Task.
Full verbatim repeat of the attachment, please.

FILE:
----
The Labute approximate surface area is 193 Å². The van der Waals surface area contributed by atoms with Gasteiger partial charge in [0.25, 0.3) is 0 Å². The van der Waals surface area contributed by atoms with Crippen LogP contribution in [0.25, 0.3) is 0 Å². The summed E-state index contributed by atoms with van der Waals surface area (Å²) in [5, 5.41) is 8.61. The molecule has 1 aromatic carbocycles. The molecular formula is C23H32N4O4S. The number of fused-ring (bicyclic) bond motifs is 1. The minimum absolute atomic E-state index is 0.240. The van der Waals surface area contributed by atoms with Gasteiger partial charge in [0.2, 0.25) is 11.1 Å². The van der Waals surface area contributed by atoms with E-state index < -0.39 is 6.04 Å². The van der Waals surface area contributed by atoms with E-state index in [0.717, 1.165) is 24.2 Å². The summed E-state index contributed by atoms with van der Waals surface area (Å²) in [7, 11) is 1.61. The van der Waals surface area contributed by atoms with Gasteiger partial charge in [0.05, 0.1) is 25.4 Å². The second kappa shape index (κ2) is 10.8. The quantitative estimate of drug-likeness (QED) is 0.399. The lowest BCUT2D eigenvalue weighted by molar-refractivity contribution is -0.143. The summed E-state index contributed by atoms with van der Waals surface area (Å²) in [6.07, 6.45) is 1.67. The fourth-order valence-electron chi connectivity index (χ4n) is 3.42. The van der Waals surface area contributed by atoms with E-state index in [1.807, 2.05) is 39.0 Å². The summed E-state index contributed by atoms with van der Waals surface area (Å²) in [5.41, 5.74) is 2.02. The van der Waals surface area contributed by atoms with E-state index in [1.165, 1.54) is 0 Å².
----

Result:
The Labute approximate surface area is 193 Å². The van der Waals surface area contributed by atoms with Gasteiger partial charge in [0.25, 0.3) is 0 Å². The van der Waals surface area contributed by atoms with Crippen LogP contribution in [0.25, 0.3) is 0 Å². The summed E-state index contributed by atoms with van der Waals surface area (Å²) in [5, 5.41) is 8.61. The molecule has 1 aromatic carbocycles. The molecular formula is C23H32N4O4S. The number of fused-ring (bicyclic) bond motifs is 1. The minimum absolute atomic E-state index is 0.240. The van der Waals surface area contributed by atoms with Gasteiger partial charge in [0.2, 0.25) is 11.1 Å². The van der Waals surface area contributed by atoms with E-state index < -0.39 is 6.04 Å². The van der Waals surface area contributed by atoms with E-state index in [0.717, 1.165) is 24.2 Å². The summed E-state index contributed by atoms with van der Waals surface area (Å²) in [7, 11) is 1.61. The van der Waals surface area contributed by atoms with Gasteiger partial charge in [0.05, 0.1) is 25.4 Å². The second kappa shape index (κ2) is 10.8. The quantitative estimate of drug-likeness (QED) is 0.399. The lowest BCUT2D eigenvalue weighted by molar-refractivity contribution is -0.143. The summed E-state index contributed by atoms with van der Waals surface area (Å²) in [6.07, 6.45) is 1.67. The fourth-order valence-electron chi connectivity index (χ4n) is 3.42. The van der Waals surface area contributed by atoms with E-state index in [1.807, 2.05) is 39.0 Å². The summed E-state index contributed by atoms with van der Waals surface area (Å²) in [5.41, 5.74) is 2.02. The van der Waals surface area contributed by atoms with E-state index in [1.165, 1.54) is 0 Å².